Dr Iona Campbell at her desk in the Queen Elizabeth Hospital.
By Lucy Ashton
A new Clinical Research Fellow has joined the NHS Greater Glasgow and Clyde BIOPIC study into Crohn’s disease.
Dr Iona Campbell, a gastroenterologist based at the QEUH, is now part of the team exploring how to improve remission rates in adults with active ileocolonic Crohn’s disease.
The chronic condition currently affects more than 115,000 people in the UK, causing inflammation of the lining of the digestive system, with common symptoms including cramping or pain in the middle or lower abdomen, diarrhoea and unintentional weight loss, all of which can be a major cause for concern for people suffering from the condition.
Although incurable, it can be managed with treatments, including biologic medication which can slow or stop inflammation and dietary regimes.
BIOPIC recruits patients starting to use the medicine adalimumab, who are then split into two groups, one following a standard diet and the other a diet with 50 per cent made up of dietary supplement milkshakes for six weeks.
Weekly checks monitor patients’ calorific and nutritional intake and samples are analysed for inflammation markers.
Recruitment of patients is ongoing and rising, through the Clinical Research Facility based at the Queen Elizabeth University Hospital, with the study set to expand recruitment to sites in Edinburgh, Dundee and Lanarkshire.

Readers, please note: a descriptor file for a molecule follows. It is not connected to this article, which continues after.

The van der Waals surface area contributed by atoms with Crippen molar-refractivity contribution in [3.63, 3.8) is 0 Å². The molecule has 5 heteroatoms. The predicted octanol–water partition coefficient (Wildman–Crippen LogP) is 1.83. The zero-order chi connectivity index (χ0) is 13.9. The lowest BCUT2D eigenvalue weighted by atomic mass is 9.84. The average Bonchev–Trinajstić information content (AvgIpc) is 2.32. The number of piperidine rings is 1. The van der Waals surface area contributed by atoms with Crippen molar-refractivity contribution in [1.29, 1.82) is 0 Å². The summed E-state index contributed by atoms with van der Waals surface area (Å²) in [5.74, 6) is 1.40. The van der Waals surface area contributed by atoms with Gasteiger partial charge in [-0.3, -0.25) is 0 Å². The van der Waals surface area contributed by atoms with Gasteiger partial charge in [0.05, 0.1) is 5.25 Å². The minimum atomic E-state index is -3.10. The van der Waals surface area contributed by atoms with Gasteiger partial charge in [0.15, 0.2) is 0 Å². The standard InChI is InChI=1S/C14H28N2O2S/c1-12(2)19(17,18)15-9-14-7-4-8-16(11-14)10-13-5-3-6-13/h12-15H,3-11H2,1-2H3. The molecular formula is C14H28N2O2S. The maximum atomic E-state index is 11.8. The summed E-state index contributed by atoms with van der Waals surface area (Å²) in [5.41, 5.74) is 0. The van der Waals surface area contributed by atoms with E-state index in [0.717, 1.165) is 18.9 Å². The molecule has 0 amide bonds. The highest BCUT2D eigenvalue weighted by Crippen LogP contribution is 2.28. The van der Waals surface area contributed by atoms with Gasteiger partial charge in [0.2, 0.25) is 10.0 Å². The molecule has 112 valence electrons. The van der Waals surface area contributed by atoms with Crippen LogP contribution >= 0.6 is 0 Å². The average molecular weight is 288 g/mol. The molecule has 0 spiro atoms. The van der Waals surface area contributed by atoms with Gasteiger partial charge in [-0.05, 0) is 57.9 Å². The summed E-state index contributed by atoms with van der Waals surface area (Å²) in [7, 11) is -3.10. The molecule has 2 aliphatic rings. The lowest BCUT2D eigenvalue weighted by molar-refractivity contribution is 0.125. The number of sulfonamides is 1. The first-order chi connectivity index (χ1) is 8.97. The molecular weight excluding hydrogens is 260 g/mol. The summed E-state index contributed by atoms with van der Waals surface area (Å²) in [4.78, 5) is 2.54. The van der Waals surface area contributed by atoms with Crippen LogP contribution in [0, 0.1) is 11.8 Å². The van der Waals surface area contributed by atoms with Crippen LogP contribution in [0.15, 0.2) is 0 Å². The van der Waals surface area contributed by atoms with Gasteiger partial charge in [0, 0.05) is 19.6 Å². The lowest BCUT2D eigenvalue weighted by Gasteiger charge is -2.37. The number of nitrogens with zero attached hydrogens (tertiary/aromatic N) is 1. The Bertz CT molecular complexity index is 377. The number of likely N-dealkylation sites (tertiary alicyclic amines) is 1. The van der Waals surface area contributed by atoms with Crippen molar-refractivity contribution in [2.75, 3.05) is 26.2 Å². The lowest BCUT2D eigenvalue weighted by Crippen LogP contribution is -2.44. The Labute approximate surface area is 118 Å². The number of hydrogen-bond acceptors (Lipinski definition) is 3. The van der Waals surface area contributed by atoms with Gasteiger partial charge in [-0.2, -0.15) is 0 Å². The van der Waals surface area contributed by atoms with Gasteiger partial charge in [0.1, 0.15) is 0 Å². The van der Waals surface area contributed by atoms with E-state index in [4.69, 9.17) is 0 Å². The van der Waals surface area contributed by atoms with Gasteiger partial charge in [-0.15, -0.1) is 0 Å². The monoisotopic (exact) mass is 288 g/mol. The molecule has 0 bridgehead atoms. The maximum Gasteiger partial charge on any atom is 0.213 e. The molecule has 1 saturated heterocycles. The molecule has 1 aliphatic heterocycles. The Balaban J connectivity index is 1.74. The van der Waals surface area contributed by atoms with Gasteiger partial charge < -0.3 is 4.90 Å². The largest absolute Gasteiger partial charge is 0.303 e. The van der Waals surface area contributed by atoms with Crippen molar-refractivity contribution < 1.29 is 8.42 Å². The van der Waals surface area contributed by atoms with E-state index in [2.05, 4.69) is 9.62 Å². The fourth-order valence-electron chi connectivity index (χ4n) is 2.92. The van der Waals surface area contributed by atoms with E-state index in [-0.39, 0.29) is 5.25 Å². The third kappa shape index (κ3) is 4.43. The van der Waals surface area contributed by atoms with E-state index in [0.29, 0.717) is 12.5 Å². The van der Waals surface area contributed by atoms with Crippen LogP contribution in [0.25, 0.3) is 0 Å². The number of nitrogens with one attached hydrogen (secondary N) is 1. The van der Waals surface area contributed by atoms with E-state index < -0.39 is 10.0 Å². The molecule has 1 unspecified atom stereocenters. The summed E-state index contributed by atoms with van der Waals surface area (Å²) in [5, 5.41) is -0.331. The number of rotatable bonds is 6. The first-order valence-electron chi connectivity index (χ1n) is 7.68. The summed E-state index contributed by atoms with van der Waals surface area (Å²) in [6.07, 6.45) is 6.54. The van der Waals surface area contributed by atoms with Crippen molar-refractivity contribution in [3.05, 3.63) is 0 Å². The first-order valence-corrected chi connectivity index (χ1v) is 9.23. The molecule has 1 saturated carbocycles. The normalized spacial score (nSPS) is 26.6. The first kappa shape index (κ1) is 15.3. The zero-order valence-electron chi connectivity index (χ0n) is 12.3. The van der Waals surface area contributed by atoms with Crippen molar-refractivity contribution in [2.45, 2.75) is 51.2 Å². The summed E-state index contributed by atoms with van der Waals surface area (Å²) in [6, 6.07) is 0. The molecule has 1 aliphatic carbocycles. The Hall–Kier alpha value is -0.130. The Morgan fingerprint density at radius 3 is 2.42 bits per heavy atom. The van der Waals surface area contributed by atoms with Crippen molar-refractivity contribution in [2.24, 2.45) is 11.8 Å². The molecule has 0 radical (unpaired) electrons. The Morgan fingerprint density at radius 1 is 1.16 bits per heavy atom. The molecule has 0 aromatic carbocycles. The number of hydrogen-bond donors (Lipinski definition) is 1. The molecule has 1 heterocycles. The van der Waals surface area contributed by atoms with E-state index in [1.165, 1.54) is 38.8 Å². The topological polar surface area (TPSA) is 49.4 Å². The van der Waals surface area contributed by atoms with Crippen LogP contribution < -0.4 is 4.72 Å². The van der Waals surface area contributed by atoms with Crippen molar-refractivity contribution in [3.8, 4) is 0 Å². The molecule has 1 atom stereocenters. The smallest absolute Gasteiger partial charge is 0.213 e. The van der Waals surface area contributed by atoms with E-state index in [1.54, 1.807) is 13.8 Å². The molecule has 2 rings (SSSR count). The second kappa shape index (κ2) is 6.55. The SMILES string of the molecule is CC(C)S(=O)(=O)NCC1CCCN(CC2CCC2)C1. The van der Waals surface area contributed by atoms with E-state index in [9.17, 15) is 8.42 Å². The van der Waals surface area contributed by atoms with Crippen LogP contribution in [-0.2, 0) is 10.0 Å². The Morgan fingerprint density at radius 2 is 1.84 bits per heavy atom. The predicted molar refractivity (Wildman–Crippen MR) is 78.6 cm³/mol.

Iona said: “We are very proud of the fact the study has started here and is moving further afield.
“It’s a huge team effort – from clinical teams, colleagues in dietetics and researchers – to get patients enrolled.
“As I’m seeing them on a regular basis over the course of their participation, I can see how they are engaging with the study. In some ways, they feel that have a new sense of control over their condition, rather than it controlling them, which is a positive benefit for the patients”
Lead researcher Dr Jonathan MacDonald said: “We are all delighted that Iona has joined the study.
“Combining drug and dietary therapies as a strategy is a novel and exciting approach in Crohn’s disease research and we’re delighted to be playing such a key role in a study that we hope will help to improve the lives of patients.
“In NHSGGC, our focus is on providing the highest standard of patient-centred care at all times, and this study underlines this approach.”
The study, which began in October 2022, is being funded by a £1.8m grant from The Leona M. and Harry B. Helmsley Charitable Trust and will run until 2024.
It is one of more than 400 new research programmes currently underway in NHSGGC in conjunction with the Clinical Research Facility.
You can follow the team’s progress via @biopicstudy on Twitter.